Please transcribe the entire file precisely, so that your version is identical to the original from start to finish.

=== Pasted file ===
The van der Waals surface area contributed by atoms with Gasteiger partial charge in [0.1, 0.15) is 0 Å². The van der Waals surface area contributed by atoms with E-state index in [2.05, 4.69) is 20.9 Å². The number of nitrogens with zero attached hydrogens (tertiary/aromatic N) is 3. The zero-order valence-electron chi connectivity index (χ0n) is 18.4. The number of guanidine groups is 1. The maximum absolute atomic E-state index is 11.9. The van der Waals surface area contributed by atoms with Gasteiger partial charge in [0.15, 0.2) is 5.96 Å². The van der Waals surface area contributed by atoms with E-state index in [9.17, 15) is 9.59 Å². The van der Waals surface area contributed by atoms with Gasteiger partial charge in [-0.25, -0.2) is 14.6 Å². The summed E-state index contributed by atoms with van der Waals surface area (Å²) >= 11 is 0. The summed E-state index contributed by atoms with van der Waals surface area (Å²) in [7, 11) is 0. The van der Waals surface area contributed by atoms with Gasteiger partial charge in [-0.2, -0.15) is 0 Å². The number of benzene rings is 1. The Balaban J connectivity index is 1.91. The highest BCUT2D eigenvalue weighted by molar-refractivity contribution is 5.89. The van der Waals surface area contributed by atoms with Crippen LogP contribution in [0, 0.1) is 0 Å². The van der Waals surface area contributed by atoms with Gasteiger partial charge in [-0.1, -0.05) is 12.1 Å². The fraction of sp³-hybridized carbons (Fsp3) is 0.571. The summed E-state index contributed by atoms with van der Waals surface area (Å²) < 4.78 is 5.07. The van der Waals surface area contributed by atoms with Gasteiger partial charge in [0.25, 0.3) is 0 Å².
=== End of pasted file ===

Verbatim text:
The van der Waals surface area contributed by atoms with Gasteiger partial charge in [0.1, 0.15) is 0 Å². The van der Waals surface area contributed by atoms with E-state index in [2.05, 4.69) is 20.9 Å². The number of nitrogens with zero attached hydrogens (tertiary/aromatic N) is 3. The zero-order valence-electron chi connectivity index (χ0n) is 18.4. The number of guanidine groups is 1. The maximum absolute atomic E-state index is 11.9. The van der Waals surface area contributed by atoms with Gasteiger partial charge in [0.15, 0.2) is 5.96 Å². The van der Waals surface area contributed by atoms with E-state index in [9.17, 15) is 9.59 Å². The van der Waals surface area contributed by atoms with Gasteiger partial charge in [-0.25, -0.2) is 14.6 Å². The summed E-state index contributed by atoms with van der Waals surface area (Å²) >= 11 is 0. The summed E-state index contributed by atoms with van der Waals surface area (Å²) in [7, 11) is 0. The van der Waals surface area contributed by atoms with Gasteiger partial charge in [-0.2, -0.15) is 0 Å². The number of benzene rings is 1. The Balaban J connectivity index is 1.91. The highest BCUT2D eigenvalue weighted by molar-refractivity contribution is 5.89. The van der Waals surface area contributed by atoms with Crippen LogP contribution in [0, 0.1) is 0 Å². The van der Waals surface area contributed by atoms with Gasteiger partial charge in [-0.1, -0.05) is 12.1 Å². The fraction of sp³-hybridized carbons (Fsp3) is 0.571. The summed E-state index contributed by atoms with van der Waals surface area (Å²) < 4.78 is 5.07. The van der Waals surface area contributed by atoms with Gasteiger partial charge in [0.25, 0.3) is 0 Å².